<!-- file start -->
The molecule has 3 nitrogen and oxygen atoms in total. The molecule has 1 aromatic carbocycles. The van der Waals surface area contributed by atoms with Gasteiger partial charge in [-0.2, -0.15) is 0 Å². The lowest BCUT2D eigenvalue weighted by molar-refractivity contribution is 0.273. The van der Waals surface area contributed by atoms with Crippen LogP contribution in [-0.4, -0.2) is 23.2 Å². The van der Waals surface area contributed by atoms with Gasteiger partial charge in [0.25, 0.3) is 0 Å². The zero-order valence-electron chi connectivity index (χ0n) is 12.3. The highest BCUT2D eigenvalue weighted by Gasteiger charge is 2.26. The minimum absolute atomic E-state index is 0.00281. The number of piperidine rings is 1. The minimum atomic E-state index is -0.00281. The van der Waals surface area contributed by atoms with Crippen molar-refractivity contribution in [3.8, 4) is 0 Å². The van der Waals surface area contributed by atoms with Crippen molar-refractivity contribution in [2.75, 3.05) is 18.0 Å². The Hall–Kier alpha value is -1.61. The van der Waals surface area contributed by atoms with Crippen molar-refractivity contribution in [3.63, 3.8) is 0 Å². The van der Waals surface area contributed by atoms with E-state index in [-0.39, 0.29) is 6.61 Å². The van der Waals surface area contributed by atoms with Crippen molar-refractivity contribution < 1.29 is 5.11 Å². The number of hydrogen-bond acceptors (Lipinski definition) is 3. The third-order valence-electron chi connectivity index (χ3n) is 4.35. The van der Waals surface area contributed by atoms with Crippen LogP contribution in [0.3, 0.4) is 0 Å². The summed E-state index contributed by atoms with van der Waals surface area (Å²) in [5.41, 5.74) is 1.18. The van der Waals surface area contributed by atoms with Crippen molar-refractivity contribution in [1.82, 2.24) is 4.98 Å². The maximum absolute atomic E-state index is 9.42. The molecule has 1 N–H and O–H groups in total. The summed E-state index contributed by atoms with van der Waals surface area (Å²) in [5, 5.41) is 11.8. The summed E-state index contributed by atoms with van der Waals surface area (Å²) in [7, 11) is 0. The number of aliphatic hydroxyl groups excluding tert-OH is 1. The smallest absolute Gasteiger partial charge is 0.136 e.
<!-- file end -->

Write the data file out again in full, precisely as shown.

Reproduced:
The molecule has 3 nitrogen and oxygen atoms in total. The molecule has 1 aromatic carbocycles. The van der Waals surface area contributed by atoms with Gasteiger partial charge in [-0.2, -0.15) is 0 Å². The lowest BCUT2D eigenvalue weighted by molar-refractivity contribution is 0.273. The van der Waals surface area contributed by atoms with Crippen LogP contribution in [-0.4, -0.2) is 23.2 Å². The van der Waals surface area contributed by atoms with Gasteiger partial charge in [0.25, 0.3) is 0 Å². The zero-order valence-electron chi connectivity index (χ0n) is 12.3. The highest BCUT2D eigenvalue weighted by Gasteiger charge is 2.26. The minimum absolute atomic E-state index is 0.00281. The number of piperidine rings is 1. The minimum atomic E-state index is -0.00281. The van der Waals surface area contributed by atoms with Crippen molar-refractivity contribution in [3.8, 4) is 0 Å². The van der Waals surface area contributed by atoms with Crippen molar-refractivity contribution in [2.75, 3.05) is 18.0 Å². The Hall–Kier alpha value is -1.61. The van der Waals surface area contributed by atoms with Crippen molar-refractivity contribution in [3.63, 3.8) is 0 Å². The van der Waals surface area contributed by atoms with E-state index in [-0.39, 0.29) is 6.61 Å². The van der Waals surface area contributed by atoms with Crippen molar-refractivity contribution < 1.29 is 5.11 Å². The number of hydrogen-bond acceptors (Lipinski definition) is 3. The third-order valence-electron chi connectivity index (χ3n) is 4.35. The van der Waals surface area contributed by atoms with Crippen LogP contribution in [0.3, 0.4) is 0 Å². The summed E-state index contributed by atoms with van der Waals surface area (Å²) in [5.41, 5.74) is 1.18. The van der Waals surface area contributed by atoms with Crippen molar-refractivity contribution in [1.82, 2.24) is 4.98 Å². The maximum absolute atomic E-state index is 9.42. The molecule has 1 N–H and O–H groups in total. The summed E-state index contributed by atoms with van der Waals surface area (Å²) in [5, 5.41) is 11.8. The summed E-state index contributed by atoms with van der Waals surface area (Å²) in [7, 11) is 0. The number of aliphatic hydroxyl groups excluding tert-OH is 1. The smallest absolute Gasteiger partial charge is 0.136 e.